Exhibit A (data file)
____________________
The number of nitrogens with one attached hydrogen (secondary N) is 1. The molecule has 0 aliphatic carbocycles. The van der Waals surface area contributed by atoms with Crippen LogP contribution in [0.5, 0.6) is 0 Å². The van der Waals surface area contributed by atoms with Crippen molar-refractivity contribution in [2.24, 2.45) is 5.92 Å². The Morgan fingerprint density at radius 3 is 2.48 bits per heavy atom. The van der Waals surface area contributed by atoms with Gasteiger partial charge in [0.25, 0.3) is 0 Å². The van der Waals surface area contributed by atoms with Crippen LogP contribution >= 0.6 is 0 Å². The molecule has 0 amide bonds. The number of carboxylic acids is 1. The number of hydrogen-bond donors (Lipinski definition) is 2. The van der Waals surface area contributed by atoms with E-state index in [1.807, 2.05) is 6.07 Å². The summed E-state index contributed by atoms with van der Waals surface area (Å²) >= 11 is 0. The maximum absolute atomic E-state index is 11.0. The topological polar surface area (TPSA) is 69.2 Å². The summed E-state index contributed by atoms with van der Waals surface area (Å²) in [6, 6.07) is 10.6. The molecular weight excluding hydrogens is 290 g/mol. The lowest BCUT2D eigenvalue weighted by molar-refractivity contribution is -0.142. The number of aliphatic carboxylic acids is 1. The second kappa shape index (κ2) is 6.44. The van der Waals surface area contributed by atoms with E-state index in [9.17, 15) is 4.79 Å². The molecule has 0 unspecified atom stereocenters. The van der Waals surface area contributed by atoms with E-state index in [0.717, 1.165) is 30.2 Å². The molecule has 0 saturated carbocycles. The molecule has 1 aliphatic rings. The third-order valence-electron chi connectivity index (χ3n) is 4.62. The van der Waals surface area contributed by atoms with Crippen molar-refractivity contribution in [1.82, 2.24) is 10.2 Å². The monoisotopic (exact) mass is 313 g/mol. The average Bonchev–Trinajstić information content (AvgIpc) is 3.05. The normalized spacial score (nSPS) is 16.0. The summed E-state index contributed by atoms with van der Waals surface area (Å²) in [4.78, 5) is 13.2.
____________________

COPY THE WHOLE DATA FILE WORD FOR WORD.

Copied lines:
The number of nitrogens with one attached hydrogen (secondary N) is 1. The molecule has 0 aliphatic carbocycles. The van der Waals surface area contributed by atoms with Crippen LogP contribution in [0.5, 0.6) is 0 Å². The van der Waals surface area contributed by atoms with Crippen molar-refractivity contribution in [2.24, 2.45) is 5.92 Å². The Morgan fingerprint density at radius 3 is 2.48 bits per heavy atom. The van der Waals surface area contributed by atoms with Gasteiger partial charge in [0.25, 0.3) is 0 Å². The van der Waals surface area contributed by atoms with Crippen LogP contribution >= 0.6 is 0 Å². The molecule has 0 amide bonds. The number of carboxylic acids is 1. The number of hydrogen-bond donors (Lipinski definition) is 2. The van der Waals surface area contributed by atoms with E-state index in [1.807, 2.05) is 6.07 Å². The summed E-state index contributed by atoms with van der Waals surface area (Å²) >= 11 is 0. The maximum absolute atomic E-state index is 11.0. The topological polar surface area (TPSA) is 69.2 Å². The summed E-state index contributed by atoms with van der Waals surface area (Å²) in [6, 6.07) is 10.6. The molecular weight excluding hydrogens is 290 g/mol. The lowest BCUT2D eigenvalue weighted by molar-refractivity contribution is -0.142. The number of aliphatic carboxylic acids is 1. The second kappa shape index (κ2) is 6.44. The van der Waals surface area contributed by atoms with E-state index in [9.17, 15) is 4.79 Å². The molecule has 0 unspecified atom stereocenters. The van der Waals surface area contributed by atoms with E-state index in [0.717, 1.165) is 30.2 Å². The molecule has 0 saturated carbocycles. The molecule has 1 aliphatic rings. The third-order valence-electron chi connectivity index (χ3n) is 4.62. The van der Waals surface area contributed by atoms with Crippen molar-refractivity contribution in [1.82, 2.24) is 10.2 Å². The monoisotopic (exact) mass is 313 g/mol. The average Bonchev–Trinajstić information content (AvgIpc) is 3.05. The normalized spacial score (nSPS) is 16.0. The summed E-state index contributed by atoms with van der Waals surface area (Å²) in [4.78, 5) is 13.2.